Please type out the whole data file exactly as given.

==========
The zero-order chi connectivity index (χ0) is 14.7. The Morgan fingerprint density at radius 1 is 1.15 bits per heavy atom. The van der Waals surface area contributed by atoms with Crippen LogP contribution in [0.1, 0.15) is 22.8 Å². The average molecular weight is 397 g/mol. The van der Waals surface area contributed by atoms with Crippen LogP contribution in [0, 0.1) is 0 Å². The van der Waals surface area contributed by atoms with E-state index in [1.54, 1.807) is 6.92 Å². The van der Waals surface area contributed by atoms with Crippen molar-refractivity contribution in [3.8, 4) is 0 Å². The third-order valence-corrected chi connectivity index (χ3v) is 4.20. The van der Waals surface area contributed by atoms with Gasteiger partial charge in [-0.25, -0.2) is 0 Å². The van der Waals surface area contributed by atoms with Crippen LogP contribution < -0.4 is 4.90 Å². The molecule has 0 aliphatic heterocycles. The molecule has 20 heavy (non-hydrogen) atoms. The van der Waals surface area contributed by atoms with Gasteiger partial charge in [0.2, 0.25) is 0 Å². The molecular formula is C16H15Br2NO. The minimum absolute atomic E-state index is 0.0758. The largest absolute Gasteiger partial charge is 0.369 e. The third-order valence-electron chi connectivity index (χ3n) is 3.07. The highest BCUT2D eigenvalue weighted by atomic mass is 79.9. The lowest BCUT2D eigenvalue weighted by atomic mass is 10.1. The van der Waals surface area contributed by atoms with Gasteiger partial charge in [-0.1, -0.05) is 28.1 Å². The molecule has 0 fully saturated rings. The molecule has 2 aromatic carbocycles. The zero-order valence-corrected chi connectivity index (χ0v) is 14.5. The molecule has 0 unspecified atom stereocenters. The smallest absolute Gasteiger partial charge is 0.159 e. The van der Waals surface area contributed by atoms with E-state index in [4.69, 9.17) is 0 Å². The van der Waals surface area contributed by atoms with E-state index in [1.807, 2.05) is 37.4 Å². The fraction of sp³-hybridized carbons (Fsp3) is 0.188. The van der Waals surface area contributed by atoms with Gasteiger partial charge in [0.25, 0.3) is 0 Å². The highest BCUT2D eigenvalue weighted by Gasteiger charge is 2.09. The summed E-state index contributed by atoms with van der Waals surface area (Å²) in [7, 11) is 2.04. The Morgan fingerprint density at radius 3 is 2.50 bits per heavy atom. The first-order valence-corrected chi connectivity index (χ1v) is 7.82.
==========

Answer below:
The zero-order chi connectivity index (χ0) is 14.7. The Morgan fingerprint density at radius 1 is 1.15 bits per heavy atom. The van der Waals surface area contributed by atoms with Crippen LogP contribution in [0.1, 0.15) is 22.8 Å². The average molecular weight is 397 g/mol. The van der Waals surface area contributed by atoms with Crippen LogP contribution in [0, 0.1) is 0 Å². The van der Waals surface area contributed by atoms with E-state index in [1.54, 1.807) is 6.92 Å². The van der Waals surface area contributed by atoms with Crippen molar-refractivity contribution in [3.8, 4) is 0 Å². The third-order valence-corrected chi connectivity index (χ3v) is 4.20. The van der Waals surface area contributed by atoms with Gasteiger partial charge in [-0.25, -0.2) is 0 Å². The van der Waals surface area contributed by atoms with Crippen LogP contribution < -0.4 is 4.90 Å². The molecule has 0 aliphatic heterocycles. The molecule has 20 heavy (non-hydrogen) atoms. The van der Waals surface area contributed by atoms with Gasteiger partial charge in [0.2, 0.25) is 0 Å². The molecular formula is C16H15Br2NO. The minimum absolute atomic E-state index is 0.0758. The largest absolute Gasteiger partial charge is 0.369 e. The third-order valence-electron chi connectivity index (χ3n) is 3.07. The highest BCUT2D eigenvalue weighted by atomic mass is 79.9. The lowest BCUT2D eigenvalue weighted by atomic mass is 10.1. The van der Waals surface area contributed by atoms with Gasteiger partial charge in [-0.1, -0.05) is 28.1 Å². The molecule has 0 fully saturated rings. The molecule has 2 aromatic carbocycles. The zero-order valence-corrected chi connectivity index (χ0v) is 14.5. The molecule has 0 unspecified atom stereocenters. The smallest absolute Gasteiger partial charge is 0.159 e. The van der Waals surface area contributed by atoms with E-state index in [4.69, 9.17) is 0 Å². The van der Waals surface area contributed by atoms with E-state index in [1.807, 2.05) is 37.4 Å². The fraction of sp³-hybridized carbons (Fsp3) is 0.188. The van der Waals surface area contributed by atoms with Gasteiger partial charge in [0.25, 0.3) is 0 Å². The highest BCUT2D eigenvalue weighted by Gasteiger charge is 2.09. The summed E-state index contributed by atoms with van der Waals surface area (Å²) in [7, 11) is 2.04. The Morgan fingerprint density at radius 3 is 2.50 bits per heavy atom. The first-order valence-corrected chi connectivity index (χ1v) is 7.82.